History, Translation and the War on Welsh DemocracyPugnacious Little Trolls
Rob Mimpriss presents a reading from his recent collectionDecency’s Limits
Abuse and Blocking on a Conservative MP’s Facebook WallPugnacious Little Trolls
A new collection of short stories published by Cockatrice BooksTrajectories of Failure
Neil Hamilton, Sebastian Haffner, and the Campaign against Welsh DemocracyA Burning of Storks’ Nests
Brexit, Epictetus and the Fall of TroyTraveller M. in the Land of the Cynocephali
A new short story published in the journal, Otherwise EngagedIndustry in the Country of the Blind
A new short story forthcoming in Land of Change, an anthology of radical Welsh prose from Culture Matters
Screengrab from the defunct Twitter account of Jonathan Jennings. Further reportage at North Wales Live.
Image and reportage from Leader Live
Reportage from Daily Post. The swastikas, which deface a pre-existing memorial of Capel Celyn, the purely Cambrophone village flooded by Liverpool Council in the 1960s, apparently attacks, in the name of fascism, the right of the Welsh people to recall and relate their own history.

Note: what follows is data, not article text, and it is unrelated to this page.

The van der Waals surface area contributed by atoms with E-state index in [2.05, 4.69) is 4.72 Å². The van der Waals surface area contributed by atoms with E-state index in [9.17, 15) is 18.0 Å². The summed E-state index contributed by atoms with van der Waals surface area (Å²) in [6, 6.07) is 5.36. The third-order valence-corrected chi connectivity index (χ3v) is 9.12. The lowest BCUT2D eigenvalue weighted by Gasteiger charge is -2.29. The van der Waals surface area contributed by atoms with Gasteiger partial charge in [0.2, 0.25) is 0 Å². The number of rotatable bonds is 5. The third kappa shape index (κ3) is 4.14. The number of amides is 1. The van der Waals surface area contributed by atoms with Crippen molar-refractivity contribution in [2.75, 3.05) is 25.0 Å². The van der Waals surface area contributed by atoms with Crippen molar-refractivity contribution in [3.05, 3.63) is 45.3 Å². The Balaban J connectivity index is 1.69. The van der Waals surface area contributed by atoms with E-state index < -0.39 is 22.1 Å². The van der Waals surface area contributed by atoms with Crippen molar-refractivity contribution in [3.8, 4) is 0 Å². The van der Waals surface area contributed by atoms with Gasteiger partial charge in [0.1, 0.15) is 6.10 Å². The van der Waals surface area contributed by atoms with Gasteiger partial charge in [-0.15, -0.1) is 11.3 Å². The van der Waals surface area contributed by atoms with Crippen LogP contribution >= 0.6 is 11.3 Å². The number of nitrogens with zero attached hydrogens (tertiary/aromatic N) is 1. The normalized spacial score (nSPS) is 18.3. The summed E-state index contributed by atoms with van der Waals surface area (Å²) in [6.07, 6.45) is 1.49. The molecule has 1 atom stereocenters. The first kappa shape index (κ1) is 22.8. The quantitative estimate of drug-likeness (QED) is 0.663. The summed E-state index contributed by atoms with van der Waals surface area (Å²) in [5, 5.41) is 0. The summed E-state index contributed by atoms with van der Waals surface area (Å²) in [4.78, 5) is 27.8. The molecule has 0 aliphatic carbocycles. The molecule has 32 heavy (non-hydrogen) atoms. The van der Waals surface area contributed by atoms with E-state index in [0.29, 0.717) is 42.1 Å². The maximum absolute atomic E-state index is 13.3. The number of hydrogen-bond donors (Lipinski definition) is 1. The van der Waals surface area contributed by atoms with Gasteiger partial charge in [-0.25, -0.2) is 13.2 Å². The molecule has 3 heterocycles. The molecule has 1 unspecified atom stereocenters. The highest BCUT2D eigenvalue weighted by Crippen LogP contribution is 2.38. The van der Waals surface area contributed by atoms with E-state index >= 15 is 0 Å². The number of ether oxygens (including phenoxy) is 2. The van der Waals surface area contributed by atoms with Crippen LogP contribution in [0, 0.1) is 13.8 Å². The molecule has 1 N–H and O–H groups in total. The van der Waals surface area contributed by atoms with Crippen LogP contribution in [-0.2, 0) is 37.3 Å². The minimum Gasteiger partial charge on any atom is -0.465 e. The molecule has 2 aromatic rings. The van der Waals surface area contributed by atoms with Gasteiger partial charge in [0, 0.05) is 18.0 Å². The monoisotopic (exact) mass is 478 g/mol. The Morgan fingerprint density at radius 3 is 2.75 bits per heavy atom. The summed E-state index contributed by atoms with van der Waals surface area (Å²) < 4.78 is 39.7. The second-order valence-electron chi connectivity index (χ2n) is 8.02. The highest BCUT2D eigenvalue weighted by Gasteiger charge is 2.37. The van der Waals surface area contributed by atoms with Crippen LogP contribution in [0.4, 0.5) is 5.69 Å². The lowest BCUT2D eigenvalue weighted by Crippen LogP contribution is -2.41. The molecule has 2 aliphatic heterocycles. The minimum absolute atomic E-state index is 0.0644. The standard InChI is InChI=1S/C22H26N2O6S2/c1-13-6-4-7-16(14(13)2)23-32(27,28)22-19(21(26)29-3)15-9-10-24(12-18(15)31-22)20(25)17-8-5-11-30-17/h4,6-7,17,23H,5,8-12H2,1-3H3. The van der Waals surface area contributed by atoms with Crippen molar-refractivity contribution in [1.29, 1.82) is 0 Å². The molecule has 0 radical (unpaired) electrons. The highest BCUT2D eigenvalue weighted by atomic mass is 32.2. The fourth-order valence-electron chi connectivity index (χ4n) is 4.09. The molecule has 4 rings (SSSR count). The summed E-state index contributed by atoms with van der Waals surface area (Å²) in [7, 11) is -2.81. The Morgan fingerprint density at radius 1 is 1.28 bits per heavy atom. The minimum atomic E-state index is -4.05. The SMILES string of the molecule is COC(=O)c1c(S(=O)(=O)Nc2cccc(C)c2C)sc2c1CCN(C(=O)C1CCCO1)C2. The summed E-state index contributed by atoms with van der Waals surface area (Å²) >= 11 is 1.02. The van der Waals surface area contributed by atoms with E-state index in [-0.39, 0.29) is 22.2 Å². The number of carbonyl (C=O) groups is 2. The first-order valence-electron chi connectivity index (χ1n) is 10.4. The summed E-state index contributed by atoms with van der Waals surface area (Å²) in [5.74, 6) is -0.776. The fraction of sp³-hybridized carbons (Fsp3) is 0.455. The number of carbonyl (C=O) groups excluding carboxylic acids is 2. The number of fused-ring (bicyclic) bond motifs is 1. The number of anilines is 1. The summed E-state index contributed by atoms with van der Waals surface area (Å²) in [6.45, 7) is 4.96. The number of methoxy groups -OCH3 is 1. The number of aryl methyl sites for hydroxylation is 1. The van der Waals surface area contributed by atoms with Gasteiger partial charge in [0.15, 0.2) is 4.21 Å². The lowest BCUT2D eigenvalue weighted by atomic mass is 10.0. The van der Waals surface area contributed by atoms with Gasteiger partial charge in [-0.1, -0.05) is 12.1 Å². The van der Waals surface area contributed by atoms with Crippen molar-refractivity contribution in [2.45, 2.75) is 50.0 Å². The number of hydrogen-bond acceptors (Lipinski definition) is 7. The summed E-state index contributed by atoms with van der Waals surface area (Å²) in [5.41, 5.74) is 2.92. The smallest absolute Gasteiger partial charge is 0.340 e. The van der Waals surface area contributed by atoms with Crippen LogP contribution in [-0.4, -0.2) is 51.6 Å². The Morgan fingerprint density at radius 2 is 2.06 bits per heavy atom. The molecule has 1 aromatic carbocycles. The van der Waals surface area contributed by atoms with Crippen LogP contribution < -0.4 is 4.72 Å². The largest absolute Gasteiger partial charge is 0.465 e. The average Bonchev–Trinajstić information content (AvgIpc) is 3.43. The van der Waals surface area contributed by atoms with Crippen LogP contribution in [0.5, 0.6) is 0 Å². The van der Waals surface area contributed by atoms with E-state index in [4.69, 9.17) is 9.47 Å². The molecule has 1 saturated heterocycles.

Image and reportage from Nation Cymru. The swastika, which defaces a pre-existing memorial of Capel Celyn, the purely Cambrophone village flooded by Liverpool Council in the 1960s, apparently attacks, in the name of fascism, the right of the Welsh people to recall and relate their own history. The image in white paint towards the top right is part of the original graffito. It is the eryr wen, a Welsh nationalist symbol derived from the ‘white eagle’ — the winter snows which protected Eryri, or Snowdonia, from invasion during the Middle Ages.
Screenshot from a deleted Twitter account
Screenshot from a Twitter account. Reportage from Nation Cymru
‘In scores of countries there is hunger for an order which respects the dignity of each human person, which gives priority to human life in community. There is a thirst for a government which will ensure for every single person and every nation to be what they are: to realise their potential to the full; for an order which fully respects man’s humanity; an order which perceives that man is essentially a social creature, closely woven into the texture of his own society; an order which recognises generously in all its policies that man has a soul and a mind as well as a body...’
Gwynfor Evans, Land of My Fathers: Two Thousand Years of Welsh History. Swansea: John Penry, 1974.